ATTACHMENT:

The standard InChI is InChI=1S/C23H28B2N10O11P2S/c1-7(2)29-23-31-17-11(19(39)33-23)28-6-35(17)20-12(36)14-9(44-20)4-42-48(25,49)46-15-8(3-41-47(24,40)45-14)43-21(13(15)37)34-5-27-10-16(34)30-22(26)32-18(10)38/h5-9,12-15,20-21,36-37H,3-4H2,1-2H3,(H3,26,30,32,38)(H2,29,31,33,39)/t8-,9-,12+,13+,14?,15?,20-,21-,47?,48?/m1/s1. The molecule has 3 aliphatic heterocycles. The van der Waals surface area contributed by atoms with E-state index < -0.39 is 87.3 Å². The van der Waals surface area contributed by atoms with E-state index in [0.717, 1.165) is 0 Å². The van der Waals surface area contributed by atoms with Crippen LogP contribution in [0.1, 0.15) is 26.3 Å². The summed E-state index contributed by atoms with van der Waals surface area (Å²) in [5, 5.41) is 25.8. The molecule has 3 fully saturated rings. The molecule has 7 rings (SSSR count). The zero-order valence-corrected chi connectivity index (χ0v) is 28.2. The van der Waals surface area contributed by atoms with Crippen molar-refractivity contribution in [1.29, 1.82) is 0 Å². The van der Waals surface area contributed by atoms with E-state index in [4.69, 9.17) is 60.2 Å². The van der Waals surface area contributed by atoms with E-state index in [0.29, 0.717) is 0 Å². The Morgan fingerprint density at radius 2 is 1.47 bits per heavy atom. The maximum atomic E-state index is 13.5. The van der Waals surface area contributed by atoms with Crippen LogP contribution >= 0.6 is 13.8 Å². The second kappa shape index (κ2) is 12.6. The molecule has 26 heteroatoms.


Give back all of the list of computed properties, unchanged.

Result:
The standard InChI is InChI=1S/C23H28B2N10O11P2S/c1-7(2)29-23-31-17-11(19(39)33-23)28-6-35(17)20-12(36)14-9(44-20)4-42-48(25,49)46-15-8(3-41-47(24,40)45-14)43-21(13(15)37)34-5-27-10-16(34)30-22(26)32-18(10)38/h5-9,12-15,20-21,36-37H,3-4H2,1-2H3,(H3,26,30,32,38)(H2,29,31,33,39)/t8-,9-,12+,13+,14?,15?,20-,21-,47?,48?/m1/s1. The molecule has 3 aliphatic heterocycles. The van der Waals surface area contributed by atoms with E-state index < -0.39 is 87.3 Å². The van der Waals surface area contributed by atoms with E-state index in [0.717, 1.165) is 0 Å². The van der Waals surface area contributed by atoms with Crippen LogP contribution in [0.1, 0.15) is 26.3 Å². The summed E-state index contributed by atoms with van der Waals surface area (Å²) in [5, 5.41) is 25.8. The molecule has 3 fully saturated rings. The molecule has 7 rings (SSSR count). The zero-order valence-corrected chi connectivity index (χ0v) is 28.2. The van der Waals surface area contributed by atoms with Crippen molar-refractivity contribution in [1.29, 1.82) is 0 Å². The van der Waals surface area contributed by atoms with E-state index in [4.69, 9.17) is 60.2 Å². The van der Waals surface area contributed by atoms with E-state index in [0.29, 0.717) is 0 Å². The Morgan fingerprint density at radius 2 is 1.47 bits per heavy atom. The maximum atomic E-state index is 13.5. The van der Waals surface area contributed by atoms with Crippen LogP contribution >= 0.6 is 13.8 Å². The second kappa shape index (κ2) is 12.6. The molecule has 26 heteroatoms.